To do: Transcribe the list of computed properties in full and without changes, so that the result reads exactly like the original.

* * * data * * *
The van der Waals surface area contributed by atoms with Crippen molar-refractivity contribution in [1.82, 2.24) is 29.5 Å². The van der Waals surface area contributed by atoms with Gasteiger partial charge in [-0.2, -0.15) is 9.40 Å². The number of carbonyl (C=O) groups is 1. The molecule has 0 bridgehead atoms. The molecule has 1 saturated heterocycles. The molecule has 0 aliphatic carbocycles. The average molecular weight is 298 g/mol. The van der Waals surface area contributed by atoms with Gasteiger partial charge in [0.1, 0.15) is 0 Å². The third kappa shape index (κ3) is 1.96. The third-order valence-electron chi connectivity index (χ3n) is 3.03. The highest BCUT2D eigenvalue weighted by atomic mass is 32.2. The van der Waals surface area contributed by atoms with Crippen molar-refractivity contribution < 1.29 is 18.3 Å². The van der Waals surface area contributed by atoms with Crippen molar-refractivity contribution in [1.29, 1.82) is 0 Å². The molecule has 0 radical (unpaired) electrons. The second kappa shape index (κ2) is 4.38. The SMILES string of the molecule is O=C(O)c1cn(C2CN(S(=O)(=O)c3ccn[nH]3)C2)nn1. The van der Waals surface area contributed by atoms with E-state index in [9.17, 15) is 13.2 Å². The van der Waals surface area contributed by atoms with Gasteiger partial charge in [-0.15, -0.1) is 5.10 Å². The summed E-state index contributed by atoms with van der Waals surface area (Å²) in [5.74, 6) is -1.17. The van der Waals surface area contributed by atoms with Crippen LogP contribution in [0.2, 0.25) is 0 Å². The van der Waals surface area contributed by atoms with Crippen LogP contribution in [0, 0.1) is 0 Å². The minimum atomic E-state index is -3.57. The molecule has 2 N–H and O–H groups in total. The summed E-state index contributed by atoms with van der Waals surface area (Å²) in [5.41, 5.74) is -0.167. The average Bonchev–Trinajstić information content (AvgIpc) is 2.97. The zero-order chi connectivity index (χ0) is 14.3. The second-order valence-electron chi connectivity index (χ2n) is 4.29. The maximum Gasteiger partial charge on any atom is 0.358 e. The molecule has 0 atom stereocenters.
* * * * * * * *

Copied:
The van der Waals surface area contributed by atoms with Crippen molar-refractivity contribution in [1.82, 2.24) is 29.5 Å². The van der Waals surface area contributed by atoms with Gasteiger partial charge in [-0.2, -0.15) is 9.40 Å². The number of carbonyl (C=O) groups is 1. The molecule has 0 bridgehead atoms. The molecule has 1 saturated heterocycles. The molecule has 0 aliphatic carbocycles. The average molecular weight is 298 g/mol. The van der Waals surface area contributed by atoms with Gasteiger partial charge in [0.1, 0.15) is 0 Å². The third kappa shape index (κ3) is 1.96. The third-order valence-electron chi connectivity index (χ3n) is 3.03. The highest BCUT2D eigenvalue weighted by atomic mass is 32.2. The van der Waals surface area contributed by atoms with Crippen molar-refractivity contribution < 1.29 is 18.3 Å². The van der Waals surface area contributed by atoms with Crippen molar-refractivity contribution in [1.29, 1.82) is 0 Å². The molecule has 0 radical (unpaired) electrons. The second kappa shape index (κ2) is 4.38. The SMILES string of the molecule is O=C(O)c1cn(C2CN(S(=O)(=O)c3ccn[nH]3)C2)nn1. The van der Waals surface area contributed by atoms with E-state index in [9.17, 15) is 13.2 Å². The van der Waals surface area contributed by atoms with Gasteiger partial charge in [-0.15, -0.1) is 5.10 Å². The summed E-state index contributed by atoms with van der Waals surface area (Å²) in [5.74, 6) is -1.17. The van der Waals surface area contributed by atoms with Crippen LogP contribution in [0.2, 0.25) is 0 Å². The van der Waals surface area contributed by atoms with Crippen LogP contribution in [0, 0.1) is 0 Å². The minimum atomic E-state index is -3.57. The molecule has 2 N–H and O–H groups in total. The summed E-state index contributed by atoms with van der Waals surface area (Å²) in [5.41, 5.74) is -0.167. The average Bonchev–Trinajstić information content (AvgIpc) is 2.97. The zero-order chi connectivity index (χ0) is 14.3. The second-order valence-electron chi connectivity index (χ2n) is 4.29. The maximum Gasteiger partial charge on any atom is 0.358 e. The molecule has 0 atom stereocenters.